Over the weekend, many people came to help owner Amy Cooper move her business a few doors down to the new location.

“It was amazing,” Cooper said of the help. “It just goes to show the quality of the community.”

Cooper said she made the move because her lease was up at the old location in the upstairs portion of the Black Bear Building.

“We needed more space and the opportunity to grow,” she added.  In addition to yoga, Cooper plans to integrate “expressive arts,” including poetry, movement, dance and music to her business.

Lesa Michel, owner of The Gallery in Mt. Shasta, couldn’t stand to see the Shasta Yoga Center space empty. Instead of letting it stand vacant, she decided to do something about it.

The upstairs will now be an extension of The Gallery, which people can rent for social events, meetings, exhibits or other functions in a beautiful setting, Michel said.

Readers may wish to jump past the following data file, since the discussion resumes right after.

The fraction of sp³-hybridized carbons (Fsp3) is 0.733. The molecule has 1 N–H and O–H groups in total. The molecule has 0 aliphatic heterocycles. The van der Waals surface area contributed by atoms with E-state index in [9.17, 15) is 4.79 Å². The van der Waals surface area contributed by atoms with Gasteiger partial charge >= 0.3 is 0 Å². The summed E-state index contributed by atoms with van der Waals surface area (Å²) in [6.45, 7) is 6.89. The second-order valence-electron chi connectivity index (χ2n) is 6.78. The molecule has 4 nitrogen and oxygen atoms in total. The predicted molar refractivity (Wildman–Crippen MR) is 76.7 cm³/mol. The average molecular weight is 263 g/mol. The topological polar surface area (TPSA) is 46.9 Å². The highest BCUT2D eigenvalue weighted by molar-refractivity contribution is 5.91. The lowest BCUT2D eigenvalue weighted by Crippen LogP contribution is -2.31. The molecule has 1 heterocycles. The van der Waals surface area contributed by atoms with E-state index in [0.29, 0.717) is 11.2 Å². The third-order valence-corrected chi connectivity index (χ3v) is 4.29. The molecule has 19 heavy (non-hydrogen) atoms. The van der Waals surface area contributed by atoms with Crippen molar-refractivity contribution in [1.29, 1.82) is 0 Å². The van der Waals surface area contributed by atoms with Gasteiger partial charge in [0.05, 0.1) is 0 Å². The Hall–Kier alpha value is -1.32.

“We’re calling it ‘The Gallery Experience’... It’s a beautiful, elegant spot with spectacular views of the mountain... it’s like another world above it all.”

This isn’t the only change happening for Michel. Di Vino wine bar, which subleased a space at the front of The Gallery, closed two weeks ago. Michel has since filled the space with “The Gallery Coffee Break,” which features coffee, tea and gourmet chocolates.

“It’s right in the middle of town, and it’s a great place to meet up with a friend and enjoy a break in a beautiful setting. It’s open so people can relax and enjoy the art,” Michel said.

She will also carry a variety of artisan kitchen crafts from local vendors, including sauces, dips and other products, including Bianca’s Gourmet and Sereni-tea teas.

“We want to keep the energy going,” said Michel.

Though it’s a tough time economically, Michel is excited about her new venture.